Catch-Me-If-You-Can… the beauty of Bridgnorth

England – Bridgnorth

View over Low Town, Bridgnorth

Woolly says – I’d been sat watching the rain for several hours, it didn’t seem fair that the sun had been blazing down all week but come to Jo’s day off and the heavens had opened, I sighed.

The amount of sighing and the volume of them had woken me up, I joined my small companion in the window and glimpsed a small amount of brightness overhead, maybe a cup of tea and the rain might have stopped.

Views of the river, Bridgnorth

Woolly says – As Jo sipped on her drink and I crunched on my toast I decided to fill her in on our day’s destination.  The ancient market town of Bridgnorth is in Shropshire and straddles the River Severn, made up of high town and low town the two areas are linked by many sets of steps or for those with smaller paws, a cliff railway.  Inhabited since the Saxons in 912 AD the pictures looked lovely and certainly well worth a visit.  As I wiped the marmalade from my tail….note to myself, sitting in the jar does seem to make a mess…. Jo had showered and changed and the rain had disappeared, I squealed in delight and raced to the car.  Having left Dudley behind, the road opened up to wonderful countryside which gave me lots to look at as well as spotting buds on the trees and hugely pregnant sheep in the fields.  I had decided that we would cover the town first and then a couple of places on the outskirts, as we drove through the small streets it appeared that parking was going to be an issue.

Having driven through Low Town and been unsuccessful in our mission to park, we seemed to be on a road leading away from the higher levels of the town, passing Daniels Mill my small friend started to bounce up and down which seemed to indicate that we needed to stop.

Woolly says – It might not have been first on my list of places to see today but as we were there it seemed rude not to stop.  Jo pulled int the driveway to be met by a large sign with the words ‘Closed Today’ printed in big black letters, of course it was closed this is us!  We headed off and retraced our steps until we found ourselves in the High Town area and Jo who seemed somewhat flustered finally found a space to squeeze the car into.

Driving through small roads with people walking in the middle of them isn’t easy but I was rather proud of my ability to get into the smallest space on the car park.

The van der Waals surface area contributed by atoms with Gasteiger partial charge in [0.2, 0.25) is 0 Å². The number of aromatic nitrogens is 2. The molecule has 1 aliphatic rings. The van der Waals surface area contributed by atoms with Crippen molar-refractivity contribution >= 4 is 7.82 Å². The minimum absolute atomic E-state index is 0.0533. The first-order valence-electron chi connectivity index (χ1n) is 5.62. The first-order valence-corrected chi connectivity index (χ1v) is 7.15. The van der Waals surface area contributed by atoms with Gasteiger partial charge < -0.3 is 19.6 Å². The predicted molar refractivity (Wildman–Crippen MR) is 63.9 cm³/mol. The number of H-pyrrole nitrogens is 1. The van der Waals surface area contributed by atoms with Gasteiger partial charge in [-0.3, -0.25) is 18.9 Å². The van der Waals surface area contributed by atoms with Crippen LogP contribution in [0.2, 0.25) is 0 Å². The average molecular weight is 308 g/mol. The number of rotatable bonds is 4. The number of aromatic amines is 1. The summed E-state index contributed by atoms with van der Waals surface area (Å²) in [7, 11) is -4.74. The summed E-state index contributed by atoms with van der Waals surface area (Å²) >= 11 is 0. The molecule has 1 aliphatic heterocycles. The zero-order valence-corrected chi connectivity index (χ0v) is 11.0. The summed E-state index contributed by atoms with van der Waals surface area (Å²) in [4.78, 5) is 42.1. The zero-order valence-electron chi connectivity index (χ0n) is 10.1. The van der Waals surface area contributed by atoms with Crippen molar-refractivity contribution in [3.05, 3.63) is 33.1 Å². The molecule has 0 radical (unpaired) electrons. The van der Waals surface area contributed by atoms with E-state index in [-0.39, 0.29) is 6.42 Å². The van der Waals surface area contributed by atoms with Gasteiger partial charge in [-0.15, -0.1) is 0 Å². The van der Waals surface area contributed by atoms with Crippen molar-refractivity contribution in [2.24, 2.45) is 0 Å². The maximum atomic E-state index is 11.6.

St Mary’s Church

Woolly says – The most predominant building of the town was St Mary’s Church which could be seen for miles.  The College of St. Mary Magdalen, Bridgnorth was founded as a royal free chapel and built within the castle grounds.  The nave, chancel and western tower were probably built around 1238, with further parts being added later.  Having checked my handy street map it appeared that it was close by and seemed a good point at which to start.  Although large, other than its rather nice tower the church itself wasn’t a great beauty and having peered through the glass doors it seemed that we wouldn’t be able to venture inside as a service was in progress, I tutted in annoyance and wandered past and into the castle grounds.

The first castle in Bridgnorth was built between 1098 and 1101 just prior to the Norman Conquests, what once would have taken up a huge area of the hilltop was now just a collapsing keep with a leaning angle of fifteen degrees, it didn’t look none to stable.  It did however make for a lovely picture and having taken the required number of shots we wandered around the park that the castle now stands in which gave us lovely views of the river far below and the steam from the engines at the train station, I looked up at Jo who smiled and agreed that yes we would go and have a closer look in a while, I mean what’s not to love about a steam train!

As we approached the main street it seemed to be heaving with people eager to get a bargain at the Saturday market, dodging feet became something of a problem and by the time we had made it to the town hall Jo had taken pity on me and had decided that carrying was a more sensible option.

This would at least mean everyone stopped falling over him as he kept stopping to take in the lovely buildings.